Wednesday, 15 February 2012 10:59

PEER Performance Model

Written by  Bill Hensley
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We are continually overwhelmed by all of the positive feedback we continually receive on the PEER Performance Model of learning that appears in one of our books titled The Pilot---Learning Leadership.  It is a model of learning that allows anyone to use the very techniques that supersonic jet pilots use to achieve success on every flight. It has been proven through the years that these exact techniques can  be used by non-pilots in their business and personal life.  I'd like to take a moment to write an overview of the model. Note that some terms are intentionally capitalized. Capitalized terms are addressed in detail in our writings and in our presentations.

 

The model begins with step one which is Prepare. Techniques pilots use include Total Immersion (which consists of Chair Flying and ATP--Available Time Potential).  In a pilot's world, the phrase "over-preparation" does not exist, nor should it for you. Preparation is followed by a type of Practice that we call Smart Practice, which enables you to perform tasks to the point that they become second nature. The goal is to maintain Situational Awareness and to avoid Task Saturation. A technique you can  use to avoid Task Saturation is Equitable Time Allocation (ETA). It prevents you from focusing on any one thing for too long a period of time, by showing you how to focus just long enough to obtain the informaiton you need and then move on.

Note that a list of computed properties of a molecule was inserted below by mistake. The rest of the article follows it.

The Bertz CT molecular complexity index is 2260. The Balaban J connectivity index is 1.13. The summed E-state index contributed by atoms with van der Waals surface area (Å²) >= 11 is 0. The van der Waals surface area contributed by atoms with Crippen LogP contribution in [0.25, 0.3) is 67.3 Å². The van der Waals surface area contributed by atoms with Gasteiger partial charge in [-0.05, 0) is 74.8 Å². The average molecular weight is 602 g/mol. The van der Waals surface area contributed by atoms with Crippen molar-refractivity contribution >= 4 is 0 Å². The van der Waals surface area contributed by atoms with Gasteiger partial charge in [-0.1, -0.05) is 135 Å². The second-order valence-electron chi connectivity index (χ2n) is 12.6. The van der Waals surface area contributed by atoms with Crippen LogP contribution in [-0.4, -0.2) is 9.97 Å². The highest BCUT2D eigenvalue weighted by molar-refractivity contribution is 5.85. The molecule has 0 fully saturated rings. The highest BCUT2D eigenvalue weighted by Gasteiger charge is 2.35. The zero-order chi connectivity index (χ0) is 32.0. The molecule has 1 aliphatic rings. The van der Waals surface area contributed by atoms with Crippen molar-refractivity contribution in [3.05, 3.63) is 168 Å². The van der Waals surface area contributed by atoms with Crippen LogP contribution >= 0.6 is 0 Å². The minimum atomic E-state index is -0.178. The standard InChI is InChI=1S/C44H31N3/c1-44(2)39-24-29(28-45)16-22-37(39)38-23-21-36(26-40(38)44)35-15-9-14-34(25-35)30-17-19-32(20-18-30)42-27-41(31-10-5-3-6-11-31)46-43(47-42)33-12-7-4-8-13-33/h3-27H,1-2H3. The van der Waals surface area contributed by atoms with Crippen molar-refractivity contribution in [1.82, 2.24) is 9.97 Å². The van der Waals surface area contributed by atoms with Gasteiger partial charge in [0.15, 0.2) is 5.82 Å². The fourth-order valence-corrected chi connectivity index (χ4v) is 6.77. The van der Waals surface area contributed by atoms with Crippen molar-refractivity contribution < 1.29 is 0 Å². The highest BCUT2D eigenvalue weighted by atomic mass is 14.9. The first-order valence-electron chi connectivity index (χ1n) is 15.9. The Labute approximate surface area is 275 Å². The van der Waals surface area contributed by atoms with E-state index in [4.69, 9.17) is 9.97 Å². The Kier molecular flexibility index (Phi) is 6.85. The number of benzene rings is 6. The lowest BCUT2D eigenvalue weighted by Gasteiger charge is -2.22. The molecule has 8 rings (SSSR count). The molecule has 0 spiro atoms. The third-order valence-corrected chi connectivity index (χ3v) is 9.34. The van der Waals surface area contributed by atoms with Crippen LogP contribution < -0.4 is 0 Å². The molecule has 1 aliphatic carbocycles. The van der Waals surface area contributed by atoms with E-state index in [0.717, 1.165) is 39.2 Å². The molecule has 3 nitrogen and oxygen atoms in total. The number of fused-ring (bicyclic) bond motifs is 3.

The third step in the model is Perform, whereby you demonstrate your level of mastery. The key to performing with confidence is Feedback. We teach something called a RED Check that allows you to derive benefit from even the most negative feedback. The specific steps in the RED Check provide you with techniques that help you to remove the emotional element of your response to negative feedback, and to find the value in what you are responding to.

 

 

The fourth step has to do with Evaluation. In order to be effective,  evaluations must have three key elements. They must be all-encompassing; have a definite structure; and have high stakes. What follows is the Enhance step, which is the application of what you learn through the evaluation to improve future performance.

 

 

Finally, the last step is simply to Repeat the process. If you follow these six steps of the PEER Performance Model, it is highly likely that your future performance in any endeavor will be significantly improved.

Last modified on Thursday, 22 March 2012 10:55

Bill Hensley

Bill is the co-founder of Pilot Leadership, an organization that addresses all aspects of both personal and business leadership. He flew supersonic jets in the military and  commercial airliners in the civilian world. After leaving the cockpit, he bacame an author, speaker, and entrepreneur. He is the author of The Pilot--Learning Leadership, and Success Simplified (with Dr. Stephen Covey).

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